O is for Outlander
It is hard to ignore the Outlander book effect if you visit Scotland. Outlander is the reason many of our guest’s visit. For others, it is the incentive they need to visit Scotland finally. Whether you are an Outlander fan or just on vacation are many reasons to visit Scotland.
However, as the Outlander TV series and books accurately portray Scotland and Scottish history, it is worth exploring the sites and locations, even if you have never heard of Jamie Fraser.
Some of our local Outlander-related attractions include:
First on the list and not to be missed is Culloden. This famous Battleground was the site of the last England-Scotland Battle in 1746, which changed the dynamics of the Highlands forever. It may even be why you have Scottish ancestry and are tracing your family. Visit the Visitor Centre, walk the windswept moorland, and imagine the exhausted Jacobite army attacking the Red Coats. Look out for Jamie’s Clan Fraser stone, and do not forget the Outlander portrayal was very accurate.
A short drive away is the well-preserved burial cairn of Clava Cairns. These stones should need no introduction to Outlander fans. These stones are one of the leading contenders for the site of Craigh na Dun. These are the standing stones through which Claire tumbles into the past. True or not, this 4,000-year-old Bronze Age cemetery complex in its’ unique setting is worthy of a visit as the setting alone transports you back in time.
“Situated on Loch Ness where Claire meets the “Water Horse” in the TV series and Claire and Frank take a cruise in the book. Make your Jacobite connection with the Castle by learning about the Jacobite uprising and events leading to the Castle’s demise in 1692.
Today most of us know the Outlander series was not filmed in Inverness. However, the book was set in Inverness, so it is well worth visiting to appreciate both the landscape and history truly.
When you are in the City, take the time to include:
At the time of Culloden, this building would have been a Gaelic Church and used as a hospital for the Hanoverians after the Battle. Now a unique bookstore worthy of a visit on its’ merit, the building has been rebuilt to the original plan.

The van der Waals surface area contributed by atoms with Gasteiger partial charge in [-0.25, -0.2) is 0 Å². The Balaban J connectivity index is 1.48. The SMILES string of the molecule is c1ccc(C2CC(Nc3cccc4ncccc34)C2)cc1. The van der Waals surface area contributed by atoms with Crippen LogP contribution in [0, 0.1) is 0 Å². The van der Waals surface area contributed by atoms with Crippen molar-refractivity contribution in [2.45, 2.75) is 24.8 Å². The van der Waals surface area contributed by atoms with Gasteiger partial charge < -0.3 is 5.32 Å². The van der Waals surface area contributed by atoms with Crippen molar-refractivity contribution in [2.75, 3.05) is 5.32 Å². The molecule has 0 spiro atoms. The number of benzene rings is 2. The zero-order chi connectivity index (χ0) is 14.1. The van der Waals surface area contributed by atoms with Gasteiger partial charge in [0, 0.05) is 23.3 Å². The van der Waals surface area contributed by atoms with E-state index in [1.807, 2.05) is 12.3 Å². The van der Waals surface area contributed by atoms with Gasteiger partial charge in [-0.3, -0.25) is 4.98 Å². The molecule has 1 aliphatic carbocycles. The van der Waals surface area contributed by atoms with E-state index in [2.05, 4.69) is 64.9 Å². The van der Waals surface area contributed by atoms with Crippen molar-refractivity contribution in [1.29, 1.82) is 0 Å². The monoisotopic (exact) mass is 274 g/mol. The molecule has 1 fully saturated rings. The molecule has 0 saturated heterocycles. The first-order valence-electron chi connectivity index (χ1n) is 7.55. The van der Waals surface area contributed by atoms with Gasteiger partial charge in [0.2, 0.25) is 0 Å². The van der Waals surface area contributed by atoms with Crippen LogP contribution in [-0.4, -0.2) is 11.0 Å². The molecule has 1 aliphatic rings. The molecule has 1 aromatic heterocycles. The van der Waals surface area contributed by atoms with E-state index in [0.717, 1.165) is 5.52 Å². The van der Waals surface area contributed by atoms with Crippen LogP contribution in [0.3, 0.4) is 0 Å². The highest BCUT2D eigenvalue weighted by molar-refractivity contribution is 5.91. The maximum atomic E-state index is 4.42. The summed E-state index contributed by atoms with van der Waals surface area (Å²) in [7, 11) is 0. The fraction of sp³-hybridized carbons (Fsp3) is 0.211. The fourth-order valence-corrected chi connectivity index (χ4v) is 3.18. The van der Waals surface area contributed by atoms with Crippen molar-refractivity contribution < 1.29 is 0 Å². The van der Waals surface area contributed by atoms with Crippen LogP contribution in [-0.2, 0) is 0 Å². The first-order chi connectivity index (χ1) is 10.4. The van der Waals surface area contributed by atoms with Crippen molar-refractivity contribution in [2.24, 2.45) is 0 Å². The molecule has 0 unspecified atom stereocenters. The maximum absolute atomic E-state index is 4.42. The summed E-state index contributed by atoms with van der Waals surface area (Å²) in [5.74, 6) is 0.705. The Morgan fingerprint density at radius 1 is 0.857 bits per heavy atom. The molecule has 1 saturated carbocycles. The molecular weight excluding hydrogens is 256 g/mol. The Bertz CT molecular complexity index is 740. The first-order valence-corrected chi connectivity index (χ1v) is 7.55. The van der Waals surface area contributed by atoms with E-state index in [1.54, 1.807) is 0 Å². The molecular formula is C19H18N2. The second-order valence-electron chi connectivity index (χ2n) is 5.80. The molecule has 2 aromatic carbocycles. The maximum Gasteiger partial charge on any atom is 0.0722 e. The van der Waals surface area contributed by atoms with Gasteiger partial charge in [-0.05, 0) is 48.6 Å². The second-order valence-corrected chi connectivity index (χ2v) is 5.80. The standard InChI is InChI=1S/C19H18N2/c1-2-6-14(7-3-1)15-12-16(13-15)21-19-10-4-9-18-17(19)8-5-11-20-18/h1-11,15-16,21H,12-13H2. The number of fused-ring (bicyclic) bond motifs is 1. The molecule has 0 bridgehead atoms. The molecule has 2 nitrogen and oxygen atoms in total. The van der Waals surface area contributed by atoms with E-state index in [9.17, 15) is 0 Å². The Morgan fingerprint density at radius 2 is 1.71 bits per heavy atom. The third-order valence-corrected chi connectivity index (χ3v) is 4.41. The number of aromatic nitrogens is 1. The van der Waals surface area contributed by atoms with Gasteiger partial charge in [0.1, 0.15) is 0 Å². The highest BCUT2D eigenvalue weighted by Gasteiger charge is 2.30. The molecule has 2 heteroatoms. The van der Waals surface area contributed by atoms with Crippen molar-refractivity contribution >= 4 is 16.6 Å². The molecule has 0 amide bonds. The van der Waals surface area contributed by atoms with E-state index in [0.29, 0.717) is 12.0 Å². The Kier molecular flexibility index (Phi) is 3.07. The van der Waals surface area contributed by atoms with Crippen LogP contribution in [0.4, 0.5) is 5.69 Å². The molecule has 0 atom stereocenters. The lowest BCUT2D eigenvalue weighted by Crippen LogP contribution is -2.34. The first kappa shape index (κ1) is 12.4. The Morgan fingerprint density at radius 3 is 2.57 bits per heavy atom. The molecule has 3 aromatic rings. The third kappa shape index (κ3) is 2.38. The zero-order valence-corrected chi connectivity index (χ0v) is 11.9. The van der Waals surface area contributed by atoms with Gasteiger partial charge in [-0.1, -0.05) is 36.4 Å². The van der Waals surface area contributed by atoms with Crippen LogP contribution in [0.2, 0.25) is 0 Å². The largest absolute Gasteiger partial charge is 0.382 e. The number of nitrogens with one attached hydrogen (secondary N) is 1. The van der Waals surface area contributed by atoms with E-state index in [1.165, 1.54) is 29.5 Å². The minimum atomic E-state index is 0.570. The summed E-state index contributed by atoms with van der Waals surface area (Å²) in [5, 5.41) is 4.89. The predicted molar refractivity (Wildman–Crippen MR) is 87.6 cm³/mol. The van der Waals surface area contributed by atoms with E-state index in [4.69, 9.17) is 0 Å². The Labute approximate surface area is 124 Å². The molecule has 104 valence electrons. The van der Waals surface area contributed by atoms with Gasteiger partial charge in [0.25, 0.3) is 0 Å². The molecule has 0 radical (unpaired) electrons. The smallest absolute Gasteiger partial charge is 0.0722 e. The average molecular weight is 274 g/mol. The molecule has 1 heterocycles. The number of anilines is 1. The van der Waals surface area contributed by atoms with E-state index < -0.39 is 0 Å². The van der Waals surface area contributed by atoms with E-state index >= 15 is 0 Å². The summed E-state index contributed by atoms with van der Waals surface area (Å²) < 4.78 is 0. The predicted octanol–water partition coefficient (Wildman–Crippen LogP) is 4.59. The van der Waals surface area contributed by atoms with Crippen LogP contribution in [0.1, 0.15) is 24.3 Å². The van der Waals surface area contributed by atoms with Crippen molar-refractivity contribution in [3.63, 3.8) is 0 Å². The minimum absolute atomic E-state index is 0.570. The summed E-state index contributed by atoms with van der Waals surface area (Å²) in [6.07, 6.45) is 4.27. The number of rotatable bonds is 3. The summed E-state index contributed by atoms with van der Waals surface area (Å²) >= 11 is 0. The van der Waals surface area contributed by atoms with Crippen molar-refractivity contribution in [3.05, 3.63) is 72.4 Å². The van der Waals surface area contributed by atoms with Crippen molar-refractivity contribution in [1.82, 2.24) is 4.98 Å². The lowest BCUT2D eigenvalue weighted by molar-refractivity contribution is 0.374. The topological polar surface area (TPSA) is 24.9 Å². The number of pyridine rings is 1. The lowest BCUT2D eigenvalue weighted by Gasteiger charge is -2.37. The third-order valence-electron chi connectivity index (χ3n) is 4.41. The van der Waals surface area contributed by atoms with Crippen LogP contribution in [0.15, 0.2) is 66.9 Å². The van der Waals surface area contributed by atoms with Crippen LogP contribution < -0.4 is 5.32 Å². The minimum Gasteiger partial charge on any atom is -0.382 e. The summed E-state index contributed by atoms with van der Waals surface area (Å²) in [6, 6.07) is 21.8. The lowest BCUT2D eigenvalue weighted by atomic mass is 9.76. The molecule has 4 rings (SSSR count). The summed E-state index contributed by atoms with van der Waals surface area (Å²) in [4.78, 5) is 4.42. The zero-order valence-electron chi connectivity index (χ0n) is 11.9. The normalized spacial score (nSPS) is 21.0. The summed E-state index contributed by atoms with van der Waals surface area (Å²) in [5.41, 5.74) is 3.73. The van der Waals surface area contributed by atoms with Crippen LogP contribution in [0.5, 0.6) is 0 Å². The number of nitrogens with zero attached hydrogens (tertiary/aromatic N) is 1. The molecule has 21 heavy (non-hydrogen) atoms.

The House was built in1583 and is the oldest House in Inverness and a townhouse for the Frasers of Lovat. Restored and open to the public, it provides just a little more Outlander insight.
This beautiful old church overlooking the River Ness is the oldest in Inverness. It is a paradox as it has been a place of worship and killing. After the Battle of Culloden, the church was used as a prison for the Jacobite rebels, and the churchyard became an execution yard. Two stones remind of this; one which the Jacobite soldier would sit on, and the other a few yards away where the executioner would rest his gun.
Then take the Moray Firth Tourist route westwards towards Beauly, and you will come across:
It is here in the heart of Fraser country that Claire meets the seer Maisri. Still, a mesmeric Priory to visit today, it is not hard to imagine why Claire spent time walking the grounds. Built-in 1230, it is now a beautiful 13th Century ruin. Home to where the Lovat Frasers are buried in the Outlander books. The beautiful, tranquil ruins of Beauly Priory are a place of uncertainty and heartbreak in the Outlander series, but today a lovely place for a visitor.
At the time of Culloden, supposedly the final resting place of Simon’ The Fox’ Fraser, the 11th Lord Lovat and Jamie Fraser’s grandfather in Outlander. Visit the secret underground chamber that was reputed to contain his headless body. Today it is disputed whether Lord Lovat’s body is actually in the coffin at Wardlaw or the Tower of London. The story was that his body was swapped and brought home in secret to his family crypt. However, recent work has proved the headless corpse is that of a young woman, so we are none the wiser. The Mausoleum was built as a burial place and shrine to the Clan Fraser and is a charming, tranquil place to visit.
No tour of Outlander sites around Inverness and Loch Ness would be complete without visiting Castle Leod. True Outlander fans will know that Castle Leod is believed to be the inspiration behind the fictional “Castle Leoch” – home to the chief of the Mackenzie Clan in the series. As Castle Leod is the official seat of Clan Mackenzie and their Chief, is it any wonder? The Castle is privately owned but has Visitor Open Days during the summer, so check their website for another chance to experience more Highland history.
Highland Folk Museum
This last suggestion probably needs a whole day on its own for a visit. Used as the location for the Tax Collector scene in the TV series, the Museum is an excellent glimpse of true Highland life before the Jacobite Rising. The Museum offers open-air living history from the 1700s to the 1950s.
Unless you spend a lot of time visiting Outlander locations during your stay with us, it will be hard to visit all these sites. Some of them are essential, e.g. Culloden, some are nice to see if you have the time, e.g. Beauly Priory, and make for interesting leisurely days exploring whilst giving you an idea of the distances, views and lifestyles experienced in the Highlands. Take the time to enjoy and ponder.